What Would it Cost the A’s?

Yeah, David Price or Jeff Samardzija would be nice, but those fall into the “wishful thinking” category. McCarthy is a more attainable goal and he falls in line with Beane’s track record of buying low on reclamation projects — McCarthy being a prime example of exactly that when he signed with Oakland prior to the 2011 season. 

Getting back to that “back of the baseball card” stuff, the 1-10 record, 5.38 ERA and 15 homers allowed all play to Oakland’s favor. McCarthy reaching free agency at the end of the season also favors the A’s. The Diamondbacks will have to eat a portion of the remaining balance on McCarthy’s $9 million contract (a little over $4 million still owed). Further, it should not take more than a low-level prospect or two to get McCarthy. I won’t begin to suggest names since this is all completely speculative, but it’s safe to assume that Kevin Towers would not ask for Addison Russell or any of Oakland’s top prospects.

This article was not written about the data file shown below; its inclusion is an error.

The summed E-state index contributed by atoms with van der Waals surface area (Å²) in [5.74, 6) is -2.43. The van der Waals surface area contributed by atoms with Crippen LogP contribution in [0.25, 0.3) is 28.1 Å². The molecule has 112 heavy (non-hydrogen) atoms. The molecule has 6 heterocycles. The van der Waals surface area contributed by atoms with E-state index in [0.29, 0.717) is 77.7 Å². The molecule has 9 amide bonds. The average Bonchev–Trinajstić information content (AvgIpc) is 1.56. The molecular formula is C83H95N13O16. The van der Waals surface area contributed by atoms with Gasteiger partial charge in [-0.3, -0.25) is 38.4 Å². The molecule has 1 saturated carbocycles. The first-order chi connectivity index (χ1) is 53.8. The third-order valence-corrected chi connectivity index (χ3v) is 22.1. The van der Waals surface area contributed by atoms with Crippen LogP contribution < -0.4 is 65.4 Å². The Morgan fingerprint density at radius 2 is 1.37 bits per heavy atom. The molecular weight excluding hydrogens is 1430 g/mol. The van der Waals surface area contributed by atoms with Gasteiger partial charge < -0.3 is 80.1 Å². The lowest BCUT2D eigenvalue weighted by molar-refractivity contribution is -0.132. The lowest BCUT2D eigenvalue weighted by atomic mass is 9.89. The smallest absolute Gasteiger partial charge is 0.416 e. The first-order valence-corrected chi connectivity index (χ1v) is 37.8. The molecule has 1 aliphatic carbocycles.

While the Brad Mills for a dollar trade looks like an absolute steal just because of the compensation sent back to Milwaukee, any trade bringing McCarthy back to the Bay Area has the potential to be the steal of the year if a return to his old stomping grounds could generate a resurgence and turn around his season.

At the very least, the change of scenery back to where he was a fan favorite should be welcomed by Brandon and his wife, Amanda, and A’s fans.